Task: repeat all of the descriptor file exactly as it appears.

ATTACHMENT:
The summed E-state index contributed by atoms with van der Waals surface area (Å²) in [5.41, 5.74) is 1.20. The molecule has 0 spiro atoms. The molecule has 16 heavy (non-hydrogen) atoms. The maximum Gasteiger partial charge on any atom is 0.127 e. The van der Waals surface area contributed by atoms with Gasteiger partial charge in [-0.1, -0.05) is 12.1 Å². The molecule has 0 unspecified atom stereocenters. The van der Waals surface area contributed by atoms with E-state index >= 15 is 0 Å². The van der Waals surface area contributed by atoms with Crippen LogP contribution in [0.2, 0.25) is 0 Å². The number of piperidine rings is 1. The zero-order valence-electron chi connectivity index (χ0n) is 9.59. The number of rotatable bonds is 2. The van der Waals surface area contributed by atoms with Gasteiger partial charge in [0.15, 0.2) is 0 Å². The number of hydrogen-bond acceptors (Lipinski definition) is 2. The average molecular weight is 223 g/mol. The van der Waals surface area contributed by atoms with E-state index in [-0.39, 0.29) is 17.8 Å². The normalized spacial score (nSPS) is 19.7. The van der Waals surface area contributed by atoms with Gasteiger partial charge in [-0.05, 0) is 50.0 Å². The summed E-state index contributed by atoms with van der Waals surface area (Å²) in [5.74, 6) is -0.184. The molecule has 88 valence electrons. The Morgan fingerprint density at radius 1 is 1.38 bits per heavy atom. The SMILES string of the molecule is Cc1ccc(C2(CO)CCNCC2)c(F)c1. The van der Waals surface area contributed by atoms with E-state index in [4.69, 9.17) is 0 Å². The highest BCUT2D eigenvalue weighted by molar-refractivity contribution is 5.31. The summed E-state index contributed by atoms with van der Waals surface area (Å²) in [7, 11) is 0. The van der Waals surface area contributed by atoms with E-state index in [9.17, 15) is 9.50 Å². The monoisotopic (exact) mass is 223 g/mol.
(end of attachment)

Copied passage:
The summed E-state index contributed by atoms with van der Waals surface area (Å²) in [5.41, 5.74) is 1.20. The molecule has 0 spiro atoms. The molecule has 16 heavy (non-hydrogen) atoms. The maximum Gasteiger partial charge on any atom is 0.127 e. The van der Waals surface area contributed by atoms with Gasteiger partial charge in [-0.1, -0.05) is 12.1 Å². The molecule has 0 unspecified atom stereocenters. The van der Waals surface area contributed by atoms with E-state index >= 15 is 0 Å². The van der Waals surface area contributed by atoms with Crippen LogP contribution in [0.2, 0.25) is 0 Å². The number of piperidine rings is 1. The zero-order valence-electron chi connectivity index (χ0n) is 9.59. The number of rotatable bonds is 2. The van der Waals surface area contributed by atoms with Gasteiger partial charge in [0.15, 0.2) is 0 Å². The number of hydrogen-bond acceptors (Lipinski definition) is 2. The average molecular weight is 223 g/mol. The van der Waals surface area contributed by atoms with E-state index in [-0.39, 0.29) is 17.8 Å². The normalized spacial score (nSPS) is 19.7. The van der Waals surface area contributed by atoms with Gasteiger partial charge in [-0.05, 0) is 50.0 Å². The summed E-state index contributed by atoms with van der Waals surface area (Å²) in [5.74, 6) is -0.184. The molecule has 88 valence electrons. The Morgan fingerprint density at radius 1 is 1.38 bits per heavy atom. The SMILES string of the molecule is Cc1ccc(C2(CO)CCNCC2)c(F)c1. The van der Waals surface area contributed by atoms with E-state index in [4.69, 9.17) is 0 Å². The highest BCUT2D eigenvalue weighted by molar-refractivity contribution is 5.31. The summed E-state index contributed by atoms with van der Waals surface area (Å²) in [7, 11) is 0. The van der Waals surface area contributed by atoms with E-state index in [9.17, 15) is 9.50 Å². The monoisotopic (exact) mass is 223 g/mol.